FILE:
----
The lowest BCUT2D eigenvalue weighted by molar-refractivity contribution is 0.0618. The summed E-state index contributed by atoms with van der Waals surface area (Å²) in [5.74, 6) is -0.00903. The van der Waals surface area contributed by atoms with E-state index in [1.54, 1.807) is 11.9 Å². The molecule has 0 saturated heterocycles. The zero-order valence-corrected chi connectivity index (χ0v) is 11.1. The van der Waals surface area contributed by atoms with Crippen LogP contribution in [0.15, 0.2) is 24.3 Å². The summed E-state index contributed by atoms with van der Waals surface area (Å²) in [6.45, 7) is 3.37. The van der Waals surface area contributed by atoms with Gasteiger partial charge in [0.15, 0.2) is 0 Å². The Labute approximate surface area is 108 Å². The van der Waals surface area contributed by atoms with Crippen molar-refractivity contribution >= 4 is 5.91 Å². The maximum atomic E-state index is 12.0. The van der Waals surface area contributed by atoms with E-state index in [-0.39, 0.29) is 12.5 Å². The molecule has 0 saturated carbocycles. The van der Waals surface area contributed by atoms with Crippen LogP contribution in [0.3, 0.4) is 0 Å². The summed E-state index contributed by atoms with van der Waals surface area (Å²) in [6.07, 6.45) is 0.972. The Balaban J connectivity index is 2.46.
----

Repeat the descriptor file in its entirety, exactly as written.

The lowest BCUT2D eigenvalue weighted by molar-refractivity contribution is 0.0618. The summed E-state index contributed by atoms with van der Waals surface area (Å²) in [5.74, 6) is -0.00903. The van der Waals surface area contributed by atoms with E-state index in [1.54, 1.807) is 11.9 Å². The molecule has 0 saturated heterocycles. The zero-order valence-corrected chi connectivity index (χ0v) is 11.1. The van der Waals surface area contributed by atoms with Crippen LogP contribution in [0.15, 0.2) is 24.3 Å². The summed E-state index contributed by atoms with van der Waals surface area (Å²) in [6.45, 7) is 3.37. The van der Waals surface area contributed by atoms with Gasteiger partial charge in [0.15, 0.2) is 0 Å². The Labute approximate surface area is 108 Å². The van der Waals surface area contributed by atoms with Crippen molar-refractivity contribution >= 4 is 5.91 Å². The maximum atomic E-state index is 12.0. The van der Waals surface area contributed by atoms with E-state index in [-0.39, 0.29) is 12.5 Å². The molecule has 0 saturated carbocycles. The van der Waals surface area contributed by atoms with Crippen LogP contribution in [0.3, 0.4) is 0 Å². The summed E-state index contributed by atoms with van der Waals surface area (Å²) in [6.07, 6.45) is 0.972. The Balaban J connectivity index is 2.46.